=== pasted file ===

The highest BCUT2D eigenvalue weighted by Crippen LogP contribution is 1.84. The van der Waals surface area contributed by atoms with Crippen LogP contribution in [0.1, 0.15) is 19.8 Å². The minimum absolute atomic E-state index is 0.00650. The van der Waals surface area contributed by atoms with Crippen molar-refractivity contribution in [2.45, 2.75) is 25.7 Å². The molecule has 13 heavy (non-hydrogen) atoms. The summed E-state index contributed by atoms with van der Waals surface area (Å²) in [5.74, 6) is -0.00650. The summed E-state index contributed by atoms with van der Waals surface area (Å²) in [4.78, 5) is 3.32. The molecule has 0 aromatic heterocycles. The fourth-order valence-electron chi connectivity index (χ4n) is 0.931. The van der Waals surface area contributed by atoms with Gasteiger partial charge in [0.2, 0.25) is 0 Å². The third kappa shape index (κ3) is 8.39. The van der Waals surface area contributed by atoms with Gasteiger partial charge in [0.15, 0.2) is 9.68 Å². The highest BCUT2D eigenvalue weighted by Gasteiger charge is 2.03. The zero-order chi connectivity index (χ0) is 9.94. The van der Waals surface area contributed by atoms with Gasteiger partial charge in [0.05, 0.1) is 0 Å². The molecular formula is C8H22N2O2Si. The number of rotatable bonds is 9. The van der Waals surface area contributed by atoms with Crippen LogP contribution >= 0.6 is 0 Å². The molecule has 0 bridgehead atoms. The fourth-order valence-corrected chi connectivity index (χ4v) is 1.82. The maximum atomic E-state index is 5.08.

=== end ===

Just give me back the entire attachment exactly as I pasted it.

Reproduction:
The highest BCUT2D eigenvalue weighted by Crippen LogP contribution is 1.84. The van der Waals surface area contributed by atoms with Crippen LogP contribution in [0.1, 0.15) is 19.8 Å². The minimum absolute atomic E-state index is 0.00650. The van der Waals surface area contributed by atoms with Crippen molar-refractivity contribution in [2.45, 2.75) is 25.7 Å². The molecule has 13 heavy (non-hydrogen) atoms. The summed E-state index contributed by atoms with van der Waals surface area (Å²) in [5.74, 6) is -0.00650. The summed E-state index contributed by atoms with van der Waals surface area (Å²) in [4.78, 5) is 3.32. The molecule has 0 aromatic heterocycles. The fourth-order valence-electron chi connectivity index (χ4n) is 0.931. The van der Waals surface area contributed by atoms with Gasteiger partial charge in [0.2, 0.25) is 0 Å². The third kappa shape index (κ3) is 8.39. The van der Waals surface area contributed by atoms with Gasteiger partial charge in [0.15, 0.2) is 9.68 Å². The highest BCUT2D eigenvalue weighted by Gasteiger charge is 2.03. The zero-order chi connectivity index (χ0) is 9.94. The van der Waals surface area contributed by atoms with Gasteiger partial charge in [0.05, 0.1) is 0 Å². The molecular formula is C8H22N2O2Si. The number of rotatable bonds is 9. The van der Waals surface area contributed by atoms with Crippen LogP contribution >= 0.6 is 0 Å². The molecule has 0 bridgehead atoms. The fourth-order valence-corrected chi connectivity index (χ4v) is 1.82. The maximum atomic E-state index is 5.08.